Thursday, February 5, 2004

UC promoting itself through new ads

Cliff Peale

Hoping to burnish its own reputation and attract more students, the University of Cincinnati has spent $250,000 so far on its biggest advertising campaign in several years.

The print, radio and billboard ads started appearing last month, focused on the "It's all UC" theme. The ones in play so far tout the stroke-research team at UC Medical Center, a marketing training collaboration with Procter & Gamble Co. and the Habitat for Humanity project that includes faculty and students.

Along with a range of local media, the campaign has bought placements in regional editions of Time, Newsweek and U.S. News and World Report. It was designed by Lipman Hearne in Chicago.

"We expect over time to put more stories into the mix," spokeswoman Mary Stagaman said. For more information, visit

Book it

Executives in the 29th-floor suites of Chiquita Brands International Inc. will be happy with a book on the company scheduled to hit store shelves in April.

Published by Yale University Press and not subsidized at all by Chiquita, Smart Alliance is an account of how Chiquita remade itself through environmental, workers' rights and other corporate responsibility programs.

"It's amazing what they've done," said Gary Taylor, who wrote the book with his wife, Pat Scharlin. "I don't think they're necessarily paragons of morality. They're just good businesspeople, some of whom are outstanding at thinking outside the box."

The authors came to Chiquita through the Rainforest Alliance, the activist group that has forged a partnership with Chiquita in the last decade. They had extensive access to Chiquita execs, including former CEO Steve Warshaw, as well as banana farms in Latin America.

"The workers that we spoke with really felt the difference," Scharlin said.


Think Doug Balogh is depressed about selling his WOXY-FM radio license to a corporate owner?

Think again.

Balogh, who moved to the alternative-rock station in 1983, has huge plans for, which he and his wife, Linda, retained in the sale to Dallas-based First Broadcasting Investment Partners.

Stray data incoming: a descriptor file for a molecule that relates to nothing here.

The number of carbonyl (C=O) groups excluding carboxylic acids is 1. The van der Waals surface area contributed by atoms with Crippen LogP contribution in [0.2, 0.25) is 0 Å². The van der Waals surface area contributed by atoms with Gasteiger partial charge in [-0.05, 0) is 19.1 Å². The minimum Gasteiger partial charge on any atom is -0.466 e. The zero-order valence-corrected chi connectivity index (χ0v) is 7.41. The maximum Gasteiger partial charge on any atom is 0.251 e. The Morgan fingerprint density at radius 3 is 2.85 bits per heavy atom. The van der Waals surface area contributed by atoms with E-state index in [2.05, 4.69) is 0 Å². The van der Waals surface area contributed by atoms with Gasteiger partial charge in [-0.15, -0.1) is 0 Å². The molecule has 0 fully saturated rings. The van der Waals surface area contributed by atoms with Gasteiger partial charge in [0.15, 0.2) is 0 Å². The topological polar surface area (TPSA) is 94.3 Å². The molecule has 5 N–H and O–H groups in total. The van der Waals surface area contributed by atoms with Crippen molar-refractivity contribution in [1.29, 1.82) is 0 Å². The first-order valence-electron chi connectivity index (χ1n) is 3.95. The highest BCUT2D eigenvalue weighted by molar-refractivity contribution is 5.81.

"We're the first station in the history of broadcasting that has sold the terrestrial license and transitioned to the Internet," he said after the sale was announced last week. He says there are 8 to 10 million Americans who love alternative music and would listen to the station. "We're gonna find them," he said.

The Baloghs also retained the "Future of Rock and Roll" trademark, the Internet site, a 5,000-disc library and the building housing the station.

They don't know what First Broadcasting will do with the radio license, but they aren't currently planning on sharing or streaming content.

The Baloghs have been planning for the transition for several years. In 1998, they started streaming to the Web site. And the year after that, they put the Internet operations into a separate company, Xalt LLC.

So how will they make all these plans work? Well, first of all, there's the money. The Baloghs are looking for investors, but they've got a good start with the $5.6 million radio station sale price, compared with the $375,000 they paid for the station two decades ago.

"I remember someone in Oxford who said to me, 'You seem like a nice young man, and you're crazy for doing this,' " Balogh said. "I'm going to have to find them and remind them of that."


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